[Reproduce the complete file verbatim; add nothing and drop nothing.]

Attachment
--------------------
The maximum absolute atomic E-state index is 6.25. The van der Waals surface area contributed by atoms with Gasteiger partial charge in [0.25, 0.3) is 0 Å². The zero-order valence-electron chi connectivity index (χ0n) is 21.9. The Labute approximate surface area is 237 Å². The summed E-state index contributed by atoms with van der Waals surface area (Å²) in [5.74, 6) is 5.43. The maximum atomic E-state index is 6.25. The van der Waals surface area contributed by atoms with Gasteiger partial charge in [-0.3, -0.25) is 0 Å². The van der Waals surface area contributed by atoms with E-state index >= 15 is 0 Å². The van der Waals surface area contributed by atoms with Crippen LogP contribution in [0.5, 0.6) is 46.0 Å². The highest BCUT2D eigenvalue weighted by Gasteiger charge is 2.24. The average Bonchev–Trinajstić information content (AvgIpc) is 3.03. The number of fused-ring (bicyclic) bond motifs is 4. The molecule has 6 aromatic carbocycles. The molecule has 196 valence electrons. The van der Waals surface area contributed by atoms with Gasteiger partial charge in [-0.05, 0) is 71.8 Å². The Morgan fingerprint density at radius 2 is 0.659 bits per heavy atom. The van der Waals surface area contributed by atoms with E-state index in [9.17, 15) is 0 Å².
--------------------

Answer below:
The maximum absolute atomic E-state index is 6.25. The van der Waals surface area contributed by atoms with Gasteiger partial charge in [0.25, 0.3) is 0 Å². The zero-order valence-electron chi connectivity index (χ0n) is 21.9. The Labute approximate surface area is 237 Å². The summed E-state index contributed by atoms with van der Waals surface area (Å²) in [5.74, 6) is 5.43. The maximum atomic E-state index is 6.25. The van der Waals surface area contributed by atoms with Gasteiger partial charge in [-0.3, -0.25) is 0 Å². The van der Waals surface area contributed by atoms with E-state index >= 15 is 0 Å². The van der Waals surface area contributed by atoms with Crippen LogP contribution in [0.5, 0.6) is 46.0 Å². The highest BCUT2D eigenvalue weighted by Gasteiger charge is 2.24. The average Bonchev–Trinajstić information content (AvgIpc) is 3.03. The number of fused-ring (bicyclic) bond motifs is 4. The molecule has 6 aromatic carbocycles. The molecule has 196 valence electrons. The van der Waals surface area contributed by atoms with Gasteiger partial charge in [-0.05, 0) is 71.8 Å². The Morgan fingerprint density at radius 2 is 0.659 bits per heavy atom. The van der Waals surface area contributed by atoms with E-state index in [9.17, 15) is 0 Å².